The controversial bill AB 2539 models itself after policies that have already been approved in Spain, Italy, and France to enforce weight restrictions on models in the fashion industry. The bill is sponsored by assemblyman Marc Levine, who says that the beauty standards that models and the rest of the fashion industry present to the public are unnatural and nearly impossible to attain.
The new bill would require all working models to obtain a physician's certification that they don't suffer from an eating disorder. Regular counseling on nutrition and general medical checkups would also be required under the new bill. Modeling agencies would be responsible for keeping the certifications in order for each of their models, or risk being fined for violating the requirements.
The severely underweight appearance of many models in the industry, especially the high fashion industry, has had many concerned for some time. Many believe that the unhealthy looking bodies of models sends a negative message to young women about what their own bodies should look like.
Assemblyman Levine believes that it's the appearance of high fashion models in magazines and on runways that is leading many young women to develop eating disorders in an attempt to reach those impossible body standards themselves.
Levine believes that passing the bill in California would be a big step toward making progress in changing the types of images people see in fashion and elsewhere. He believes that California is a state that influences trends worldwide, and that passing the bill would hopefully encourage other states to do the same.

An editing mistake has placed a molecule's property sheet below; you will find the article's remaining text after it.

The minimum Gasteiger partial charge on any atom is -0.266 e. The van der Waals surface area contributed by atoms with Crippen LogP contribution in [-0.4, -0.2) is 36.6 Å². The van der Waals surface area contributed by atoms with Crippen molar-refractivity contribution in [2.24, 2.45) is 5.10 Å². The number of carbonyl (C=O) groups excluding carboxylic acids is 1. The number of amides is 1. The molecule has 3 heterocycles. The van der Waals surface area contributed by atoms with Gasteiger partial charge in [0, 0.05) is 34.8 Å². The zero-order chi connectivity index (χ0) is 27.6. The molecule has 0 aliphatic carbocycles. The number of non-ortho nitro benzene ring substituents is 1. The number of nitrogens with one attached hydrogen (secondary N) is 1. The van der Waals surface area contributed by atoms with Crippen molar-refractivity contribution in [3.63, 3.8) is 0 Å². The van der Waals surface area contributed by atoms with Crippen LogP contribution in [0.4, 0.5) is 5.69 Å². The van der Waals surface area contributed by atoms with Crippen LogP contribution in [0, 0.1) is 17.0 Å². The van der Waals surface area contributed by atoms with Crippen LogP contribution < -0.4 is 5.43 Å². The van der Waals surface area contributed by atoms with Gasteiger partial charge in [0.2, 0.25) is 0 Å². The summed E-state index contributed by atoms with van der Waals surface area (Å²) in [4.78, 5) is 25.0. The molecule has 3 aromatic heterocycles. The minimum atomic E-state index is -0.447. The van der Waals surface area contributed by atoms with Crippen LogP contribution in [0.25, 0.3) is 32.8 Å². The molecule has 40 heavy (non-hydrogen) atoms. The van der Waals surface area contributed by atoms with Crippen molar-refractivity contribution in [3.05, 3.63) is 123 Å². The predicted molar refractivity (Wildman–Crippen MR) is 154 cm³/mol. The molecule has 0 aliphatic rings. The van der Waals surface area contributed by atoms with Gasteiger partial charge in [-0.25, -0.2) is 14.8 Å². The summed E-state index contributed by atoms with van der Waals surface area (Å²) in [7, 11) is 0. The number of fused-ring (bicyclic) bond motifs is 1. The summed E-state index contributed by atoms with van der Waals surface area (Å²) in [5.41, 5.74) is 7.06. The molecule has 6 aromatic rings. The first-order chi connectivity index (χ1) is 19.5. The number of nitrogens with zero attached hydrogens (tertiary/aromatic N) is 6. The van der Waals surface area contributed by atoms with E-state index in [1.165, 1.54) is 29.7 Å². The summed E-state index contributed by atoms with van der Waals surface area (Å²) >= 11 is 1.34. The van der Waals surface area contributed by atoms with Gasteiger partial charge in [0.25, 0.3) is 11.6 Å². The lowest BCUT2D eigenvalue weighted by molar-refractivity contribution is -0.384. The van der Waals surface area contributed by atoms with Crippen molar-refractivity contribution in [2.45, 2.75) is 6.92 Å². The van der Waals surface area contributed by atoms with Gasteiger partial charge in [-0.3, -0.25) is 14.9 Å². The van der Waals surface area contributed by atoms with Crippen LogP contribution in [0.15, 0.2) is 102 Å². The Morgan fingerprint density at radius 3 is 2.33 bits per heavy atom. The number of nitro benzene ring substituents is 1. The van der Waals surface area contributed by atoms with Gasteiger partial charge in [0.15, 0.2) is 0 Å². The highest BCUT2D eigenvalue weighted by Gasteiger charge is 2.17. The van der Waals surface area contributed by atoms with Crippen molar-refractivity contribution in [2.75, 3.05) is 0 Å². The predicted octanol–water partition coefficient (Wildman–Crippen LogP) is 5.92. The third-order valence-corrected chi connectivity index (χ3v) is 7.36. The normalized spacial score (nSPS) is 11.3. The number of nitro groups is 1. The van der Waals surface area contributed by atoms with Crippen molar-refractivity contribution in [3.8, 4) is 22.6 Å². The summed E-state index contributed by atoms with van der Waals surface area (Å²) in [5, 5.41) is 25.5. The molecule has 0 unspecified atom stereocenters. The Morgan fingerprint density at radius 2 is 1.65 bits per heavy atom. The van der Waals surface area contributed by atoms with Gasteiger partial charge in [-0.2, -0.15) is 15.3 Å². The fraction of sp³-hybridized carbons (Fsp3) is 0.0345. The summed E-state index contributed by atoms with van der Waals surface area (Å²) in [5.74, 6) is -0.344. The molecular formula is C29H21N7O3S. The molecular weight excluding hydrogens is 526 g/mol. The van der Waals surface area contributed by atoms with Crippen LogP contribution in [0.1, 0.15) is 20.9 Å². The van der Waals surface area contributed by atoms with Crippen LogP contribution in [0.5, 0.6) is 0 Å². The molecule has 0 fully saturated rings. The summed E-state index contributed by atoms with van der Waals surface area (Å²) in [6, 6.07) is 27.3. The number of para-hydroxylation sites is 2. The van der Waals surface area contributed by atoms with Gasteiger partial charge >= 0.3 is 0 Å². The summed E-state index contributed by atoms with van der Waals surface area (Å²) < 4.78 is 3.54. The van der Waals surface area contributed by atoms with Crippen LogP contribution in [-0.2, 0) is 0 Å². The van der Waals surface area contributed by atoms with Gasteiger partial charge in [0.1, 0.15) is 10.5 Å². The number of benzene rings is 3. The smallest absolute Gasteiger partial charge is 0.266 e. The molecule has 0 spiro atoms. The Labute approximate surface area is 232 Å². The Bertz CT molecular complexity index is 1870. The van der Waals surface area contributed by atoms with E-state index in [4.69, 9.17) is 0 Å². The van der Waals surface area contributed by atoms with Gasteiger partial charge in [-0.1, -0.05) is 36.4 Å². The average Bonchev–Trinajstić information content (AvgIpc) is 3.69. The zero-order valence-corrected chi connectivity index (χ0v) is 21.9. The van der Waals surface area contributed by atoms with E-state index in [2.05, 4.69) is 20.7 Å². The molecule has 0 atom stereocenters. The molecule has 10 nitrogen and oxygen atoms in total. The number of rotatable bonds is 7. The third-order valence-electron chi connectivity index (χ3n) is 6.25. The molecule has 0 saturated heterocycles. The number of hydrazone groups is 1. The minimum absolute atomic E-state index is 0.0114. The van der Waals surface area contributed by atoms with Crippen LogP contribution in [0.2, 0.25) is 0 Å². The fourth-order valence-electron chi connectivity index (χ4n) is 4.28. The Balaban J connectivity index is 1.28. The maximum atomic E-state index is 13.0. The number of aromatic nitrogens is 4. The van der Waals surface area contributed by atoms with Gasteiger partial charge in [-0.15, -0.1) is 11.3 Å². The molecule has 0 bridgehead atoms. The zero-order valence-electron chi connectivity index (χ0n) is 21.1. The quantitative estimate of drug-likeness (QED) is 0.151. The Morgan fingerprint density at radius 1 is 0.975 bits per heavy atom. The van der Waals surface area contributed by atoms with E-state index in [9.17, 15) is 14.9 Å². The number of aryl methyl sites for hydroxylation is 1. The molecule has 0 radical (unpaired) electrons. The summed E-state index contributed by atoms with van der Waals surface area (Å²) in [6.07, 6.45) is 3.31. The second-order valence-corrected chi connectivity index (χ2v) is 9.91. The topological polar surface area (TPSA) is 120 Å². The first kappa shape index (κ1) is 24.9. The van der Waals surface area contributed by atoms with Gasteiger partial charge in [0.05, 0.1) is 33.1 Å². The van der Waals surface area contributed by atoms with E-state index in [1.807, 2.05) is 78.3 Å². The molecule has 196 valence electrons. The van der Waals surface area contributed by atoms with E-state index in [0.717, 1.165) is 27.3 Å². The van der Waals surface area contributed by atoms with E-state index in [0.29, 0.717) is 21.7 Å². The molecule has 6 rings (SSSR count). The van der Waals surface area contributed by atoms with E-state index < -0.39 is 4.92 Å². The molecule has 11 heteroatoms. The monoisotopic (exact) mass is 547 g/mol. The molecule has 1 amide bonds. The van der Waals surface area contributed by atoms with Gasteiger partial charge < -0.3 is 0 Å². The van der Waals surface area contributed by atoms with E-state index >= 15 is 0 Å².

So far, a few supporters in the fashion industry have spoken up in support of the bill, including model Nikki DuBose. DuBose has appeared in publications such as Maxim, ELLE, and Vanity Fair, and says that she developed anorexia herself after being criticized for being too curvy as a model. She says it became difficult for her to find work because her body didn't fit the standards imposed by the industry.
After recovering from her disorder, DuBose began speaking out and writing about the prevalence of eating disorders in the fashion industry. She says that many models become anorexic not only to fit into the industry's standards, but also because many models do not have access to health care or other support for their well being.
The new bill being promoted by assemblyman Levine is similar to policies recently passed in Europe. In France last year, a bill requiring models to submit medical proof of a healthy body mass to height ratio was passed.
Other parts of the French bill included a fine for any individual who promotes anorexia and other eating disorders on websites. Other European countries are following suit and cracking down on the use of anorexic models in prominent publications and other media outlets.
Any modeling agency that violates the new restrictions faces heavy fines, and even jail time. Agencies in France are now required to only use models with BMI's of 18.5 or higher, which is considered to be within a healthy range.
The California bill does not include a proposed BMI for the new guideline. Unfortunately, the majority of individuals with pro anorexia sites or social media posts suffer from eating disorders themselves. It is not clear how those individuals would be punished by the law.
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